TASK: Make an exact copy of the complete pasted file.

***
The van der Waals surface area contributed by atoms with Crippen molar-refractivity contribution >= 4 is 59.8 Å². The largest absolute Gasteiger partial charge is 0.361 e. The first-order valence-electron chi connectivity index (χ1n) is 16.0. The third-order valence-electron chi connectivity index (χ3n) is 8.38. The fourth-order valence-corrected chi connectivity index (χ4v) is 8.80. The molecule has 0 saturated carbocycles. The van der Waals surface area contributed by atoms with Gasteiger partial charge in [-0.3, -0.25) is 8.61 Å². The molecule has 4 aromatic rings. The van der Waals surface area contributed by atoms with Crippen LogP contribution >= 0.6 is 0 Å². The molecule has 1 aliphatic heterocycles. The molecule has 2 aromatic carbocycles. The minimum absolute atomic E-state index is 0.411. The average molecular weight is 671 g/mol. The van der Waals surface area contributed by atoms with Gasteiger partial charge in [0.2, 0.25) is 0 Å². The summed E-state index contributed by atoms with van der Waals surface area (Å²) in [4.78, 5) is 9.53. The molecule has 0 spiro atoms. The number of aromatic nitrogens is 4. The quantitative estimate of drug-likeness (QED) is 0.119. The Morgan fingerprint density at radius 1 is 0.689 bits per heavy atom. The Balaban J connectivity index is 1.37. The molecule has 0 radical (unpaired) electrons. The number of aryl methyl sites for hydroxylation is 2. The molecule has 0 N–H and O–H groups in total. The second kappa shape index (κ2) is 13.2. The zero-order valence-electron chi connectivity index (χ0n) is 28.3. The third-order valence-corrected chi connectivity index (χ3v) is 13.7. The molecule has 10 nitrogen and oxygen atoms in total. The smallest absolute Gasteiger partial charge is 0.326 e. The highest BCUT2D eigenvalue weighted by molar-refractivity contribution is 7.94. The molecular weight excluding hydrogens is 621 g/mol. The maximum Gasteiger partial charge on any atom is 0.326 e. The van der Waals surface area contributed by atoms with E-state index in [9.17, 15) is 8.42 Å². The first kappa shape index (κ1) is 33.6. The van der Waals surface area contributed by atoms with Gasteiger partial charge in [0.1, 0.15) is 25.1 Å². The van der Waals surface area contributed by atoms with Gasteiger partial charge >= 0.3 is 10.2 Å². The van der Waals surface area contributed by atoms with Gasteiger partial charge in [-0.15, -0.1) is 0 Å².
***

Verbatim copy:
The van der Waals surface area contributed by atoms with Crippen molar-refractivity contribution >= 4 is 59.8 Å². The largest absolute Gasteiger partial charge is 0.361 e. The first-order valence-electron chi connectivity index (χ1n) is 16.0. The third-order valence-electron chi connectivity index (χ3n) is 8.38. The fourth-order valence-corrected chi connectivity index (χ4v) is 8.80. The molecule has 0 saturated carbocycles. The van der Waals surface area contributed by atoms with Gasteiger partial charge in [-0.3, -0.25) is 8.61 Å². The molecule has 4 aromatic rings. The van der Waals surface area contributed by atoms with Crippen LogP contribution >= 0.6 is 0 Å². The molecule has 1 aliphatic heterocycles. The molecule has 2 aromatic carbocycles. The minimum absolute atomic E-state index is 0.411. The average molecular weight is 671 g/mol. The van der Waals surface area contributed by atoms with Gasteiger partial charge in [0.2, 0.25) is 0 Å². The summed E-state index contributed by atoms with van der Waals surface area (Å²) in [4.78, 5) is 9.53. The molecule has 0 spiro atoms. The number of aromatic nitrogens is 4. The quantitative estimate of drug-likeness (QED) is 0.119. The Morgan fingerprint density at radius 1 is 0.689 bits per heavy atom. The Balaban J connectivity index is 1.37. The molecule has 0 radical (unpaired) electrons. The number of aryl methyl sites for hydroxylation is 2. The molecule has 0 N–H and O–H groups in total. The second kappa shape index (κ2) is 13.2. The zero-order valence-electron chi connectivity index (χ0n) is 28.3. The third-order valence-corrected chi connectivity index (χ3v) is 13.7. The molecule has 10 nitrogen and oxygen atoms in total. The smallest absolute Gasteiger partial charge is 0.326 e. The highest BCUT2D eigenvalue weighted by molar-refractivity contribution is 7.94. The molecular weight excluding hydrogens is 621 g/mol. The maximum Gasteiger partial charge on any atom is 0.326 e. The van der Waals surface area contributed by atoms with E-state index in [9.17, 15) is 8.42 Å². The first kappa shape index (κ1) is 33.6. The van der Waals surface area contributed by atoms with Gasteiger partial charge in [0.1, 0.15) is 25.1 Å². The van der Waals surface area contributed by atoms with Gasteiger partial charge >= 0.3 is 10.2 Å². The van der Waals surface area contributed by atoms with Gasteiger partial charge in [-0.15, -0.1) is 0 Å².